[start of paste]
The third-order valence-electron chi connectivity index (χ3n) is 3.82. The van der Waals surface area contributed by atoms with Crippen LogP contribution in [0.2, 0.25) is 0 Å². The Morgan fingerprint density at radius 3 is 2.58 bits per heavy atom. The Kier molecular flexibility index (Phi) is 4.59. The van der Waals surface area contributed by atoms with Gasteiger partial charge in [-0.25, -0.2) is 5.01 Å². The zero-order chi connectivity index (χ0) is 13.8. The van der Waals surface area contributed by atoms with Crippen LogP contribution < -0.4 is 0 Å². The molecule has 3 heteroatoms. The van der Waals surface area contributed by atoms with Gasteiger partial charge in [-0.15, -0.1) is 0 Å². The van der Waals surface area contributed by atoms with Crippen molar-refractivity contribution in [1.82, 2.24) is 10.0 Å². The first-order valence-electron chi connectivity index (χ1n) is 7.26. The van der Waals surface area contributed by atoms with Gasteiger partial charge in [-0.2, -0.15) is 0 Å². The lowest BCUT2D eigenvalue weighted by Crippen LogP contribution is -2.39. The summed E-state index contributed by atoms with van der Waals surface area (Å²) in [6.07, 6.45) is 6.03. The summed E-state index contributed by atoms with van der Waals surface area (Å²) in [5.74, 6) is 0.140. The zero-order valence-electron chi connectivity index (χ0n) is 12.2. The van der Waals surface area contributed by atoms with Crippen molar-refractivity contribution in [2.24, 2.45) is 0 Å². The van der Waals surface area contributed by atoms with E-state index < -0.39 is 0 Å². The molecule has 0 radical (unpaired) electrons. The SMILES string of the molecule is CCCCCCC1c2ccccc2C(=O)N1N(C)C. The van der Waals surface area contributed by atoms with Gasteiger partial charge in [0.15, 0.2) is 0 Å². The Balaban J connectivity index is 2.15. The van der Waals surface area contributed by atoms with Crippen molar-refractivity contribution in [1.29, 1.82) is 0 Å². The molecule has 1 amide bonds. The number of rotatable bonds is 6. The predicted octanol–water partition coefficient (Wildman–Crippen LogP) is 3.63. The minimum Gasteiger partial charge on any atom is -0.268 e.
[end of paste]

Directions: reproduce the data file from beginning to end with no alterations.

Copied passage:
The third-order valence-electron chi connectivity index (χ3n) is 3.82. The van der Waals surface area contributed by atoms with Crippen LogP contribution in [0.2, 0.25) is 0 Å². The Morgan fingerprint density at radius 3 is 2.58 bits per heavy atom. The Kier molecular flexibility index (Phi) is 4.59. The van der Waals surface area contributed by atoms with Gasteiger partial charge in [-0.25, -0.2) is 5.01 Å². The zero-order chi connectivity index (χ0) is 13.8. The van der Waals surface area contributed by atoms with Crippen LogP contribution < -0.4 is 0 Å². The molecule has 3 heteroatoms. The van der Waals surface area contributed by atoms with Gasteiger partial charge in [-0.15, -0.1) is 0 Å². The van der Waals surface area contributed by atoms with Crippen molar-refractivity contribution in [1.82, 2.24) is 10.0 Å². The first-order valence-electron chi connectivity index (χ1n) is 7.26. The van der Waals surface area contributed by atoms with Gasteiger partial charge in [-0.2, -0.15) is 0 Å². The lowest BCUT2D eigenvalue weighted by Crippen LogP contribution is -2.39. The summed E-state index contributed by atoms with van der Waals surface area (Å²) in [6.07, 6.45) is 6.03. The summed E-state index contributed by atoms with van der Waals surface area (Å²) in [5.74, 6) is 0.140. The zero-order valence-electron chi connectivity index (χ0n) is 12.2. The van der Waals surface area contributed by atoms with Crippen molar-refractivity contribution in [2.24, 2.45) is 0 Å². The van der Waals surface area contributed by atoms with E-state index < -0.39 is 0 Å². The molecule has 0 radical (unpaired) electrons. The SMILES string of the molecule is CCCCCCC1c2ccccc2C(=O)N1N(C)C. The van der Waals surface area contributed by atoms with Gasteiger partial charge in [0.15, 0.2) is 0 Å². The Balaban J connectivity index is 2.15. The van der Waals surface area contributed by atoms with Crippen molar-refractivity contribution in [1.29, 1.82) is 0 Å². The molecule has 1 amide bonds. The number of rotatable bonds is 6. The predicted octanol–water partition coefficient (Wildman–Crippen LogP) is 3.63. The minimum Gasteiger partial charge on any atom is -0.268 e.